Freight Traffic - although limestone had been envisaged as the canal's major traffic, it was soon obvious that the demand for coal was far greater than had been anticipated. During much of the nineteenth century in excess of one million tons were carried annually compared to about fifty thousand tons of limestone. However the toll payable on these traffics was low, and the canal made just as much money from carrying merchandise. Many types of goods were carried, wool to Yorkshire, grain from Liverpool and Birkenhead docks to East Lancashire flour mills, machinery, groceries, beer and spirits, cement, the list is endless. Cotton was also moved, though as East Lancashire became predominately a weaving area, the tonnage carried was never high during the twentieth century.

Competition - the canal was a very successful and efficient carrier, well able to survive railway competition. In fact the Lancashire and Yorkshire Railway had to lay men off at Burnley in the 1880's as the canal, due to improvements, was taking so much traffic away from them. It was only when road transport developed after the First World War that the canal's trade really declined. Coal remained the main cargo, but demand declined as industry changed over from steam to electric power. Canalside collieries closed or coal quality declined, and the last regular traffic, from Plank Lane colliery to Wigan power station, ceased in 1972.

Water Supply - originally water for the canal came from the River Douglas, in Lancashire, and from Eshton Beck, in Yorkshire. Reservoirs were opened around Foulridge when the summit level was being built. Over the years, as traffic increased, more reservoirs were opened, at Rishton, Foulridge, Barrowford and finally Winterburn. The water from the reservoirs has always been of a high quality, though there have been problems from other sources. The supply from the River Douglas used to be heavily polluted, but a new sewage works has improved this dramatically. Farmers washing their sheep in the canal was, for a time, another problem. However, in the main, pollution is the result of the canal's major role in land drainage, and damage is caused by accidents on land alongside the canal.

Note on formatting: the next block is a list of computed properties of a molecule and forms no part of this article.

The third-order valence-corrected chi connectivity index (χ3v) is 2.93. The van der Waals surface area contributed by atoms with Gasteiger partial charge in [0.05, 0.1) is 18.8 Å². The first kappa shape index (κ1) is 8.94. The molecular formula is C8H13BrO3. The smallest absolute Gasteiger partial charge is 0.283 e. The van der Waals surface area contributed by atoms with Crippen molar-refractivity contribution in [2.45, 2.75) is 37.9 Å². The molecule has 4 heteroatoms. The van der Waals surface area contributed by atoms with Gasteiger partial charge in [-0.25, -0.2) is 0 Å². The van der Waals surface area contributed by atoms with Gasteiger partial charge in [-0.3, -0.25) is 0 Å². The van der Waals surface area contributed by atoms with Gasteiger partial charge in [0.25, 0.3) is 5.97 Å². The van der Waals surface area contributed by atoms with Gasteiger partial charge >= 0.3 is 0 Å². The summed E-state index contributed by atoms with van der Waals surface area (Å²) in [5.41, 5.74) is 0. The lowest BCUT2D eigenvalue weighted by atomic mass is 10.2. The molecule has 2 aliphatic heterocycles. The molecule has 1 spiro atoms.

Passenger Traffic - passengers travelled along the canal virtually from its opening. Packet boats worked between Liverpool and Wigan, with the service extended to Manchester after the Leigh branch opened in 1821. They also operated in Yorkshire, but the number of locks there made the service slow, and it did not last for long. Blackburn and Burnley were also served, but the packet boats could not compete with railways and they stopped during the 1840's. By then people had begun to travel the canal for leisure, with coal boats sometimes used for outings during the summer months. By the end of the 19th century there were a few pleasure boats kept on the canal, though it was not until after the Second World War that recreational use expanded.

Promotion - the Inland Waterway Association was formed in 1946 and has successfully protected Britain's canals from subsequent closure proposals. Their enthusiastic promotion has increased public awareness of canals and today more and more people are using them, not only for pleasure boating, but also for walking, cycling, fishing and other leisure activities.

Hopefully this guide will help you to become one of the many who enjoy visiting the Leeds and Liverpool Canal and its surroundings every year.